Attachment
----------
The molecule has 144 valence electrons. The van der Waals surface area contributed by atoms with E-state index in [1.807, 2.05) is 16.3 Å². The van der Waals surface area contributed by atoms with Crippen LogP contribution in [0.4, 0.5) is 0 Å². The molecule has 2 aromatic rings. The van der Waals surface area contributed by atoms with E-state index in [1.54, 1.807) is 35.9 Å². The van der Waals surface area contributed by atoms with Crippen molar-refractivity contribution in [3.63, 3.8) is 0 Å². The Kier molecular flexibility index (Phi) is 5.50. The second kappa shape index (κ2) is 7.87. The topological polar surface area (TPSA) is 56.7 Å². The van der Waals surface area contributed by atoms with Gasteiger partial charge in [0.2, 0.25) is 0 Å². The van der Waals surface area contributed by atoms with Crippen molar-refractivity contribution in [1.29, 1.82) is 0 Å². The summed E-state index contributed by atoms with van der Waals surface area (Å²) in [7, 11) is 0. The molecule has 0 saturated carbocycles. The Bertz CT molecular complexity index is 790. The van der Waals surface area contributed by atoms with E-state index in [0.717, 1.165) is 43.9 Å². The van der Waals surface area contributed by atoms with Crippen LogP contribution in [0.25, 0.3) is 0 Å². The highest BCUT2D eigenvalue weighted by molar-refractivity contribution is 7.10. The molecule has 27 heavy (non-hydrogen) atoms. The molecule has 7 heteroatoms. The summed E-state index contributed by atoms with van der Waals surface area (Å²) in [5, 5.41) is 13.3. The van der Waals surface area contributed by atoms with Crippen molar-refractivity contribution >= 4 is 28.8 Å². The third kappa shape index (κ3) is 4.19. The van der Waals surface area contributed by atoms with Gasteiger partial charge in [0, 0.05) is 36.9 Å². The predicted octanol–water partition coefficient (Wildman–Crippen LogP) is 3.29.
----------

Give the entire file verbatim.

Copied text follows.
The molecule has 144 valence electrons. The van der Waals surface area contributed by atoms with E-state index in [1.807, 2.05) is 16.3 Å². The van der Waals surface area contributed by atoms with Crippen LogP contribution in [0.4, 0.5) is 0 Å². The molecule has 2 aromatic rings. The van der Waals surface area contributed by atoms with E-state index in [1.54, 1.807) is 35.9 Å². The van der Waals surface area contributed by atoms with Crippen molar-refractivity contribution in [3.63, 3.8) is 0 Å². The Kier molecular flexibility index (Phi) is 5.50. The second kappa shape index (κ2) is 7.87. The topological polar surface area (TPSA) is 56.7 Å². The van der Waals surface area contributed by atoms with Gasteiger partial charge in [0.2, 0.25) is 0 Å². The van der Waals surface area contributed by atoms with Crippen molar-refractivity contribution in [1.29, 1.82) is 0 Å². The summed E-state index contributed by atoms with van der Waals surface area (Å²) in [7, 11) is 0. The molecule has 0 saturated carbocycles. The Bertz CT molecular complexity index is 790. The van der Waals surface area contributed by atoms with E-state index in [0.717, 1.165) is 43.9 Å². The van der Waals surface area contributed by atoms with Crippen LogP contribution in [0.25, 0.3) is 0 Å². The highest BCUT2D eigenvalue weighted by molar-refractivity contribution is 7.10. The molecule has 27 heavy (non-hydrogen) atoms. The molecule has 7 heteroatoms. The summed E-state index contributed by atoms with van der Waals surface area (Å²) in [5, 5.41) is 13.3. The van der Waals surface area contributed by atoms with Crippen molar-refractivity contribution >= 4 is 28.8 Å². The third kappa shape index (κ3) is 4.19. The van der Waals surface area contributed by atoms with Gasteiger partial charge in [0, 0.05) is 36.9 Å². The predicted octanol–water partition coefficient (Wildman–Crippen LogP) is 3.29.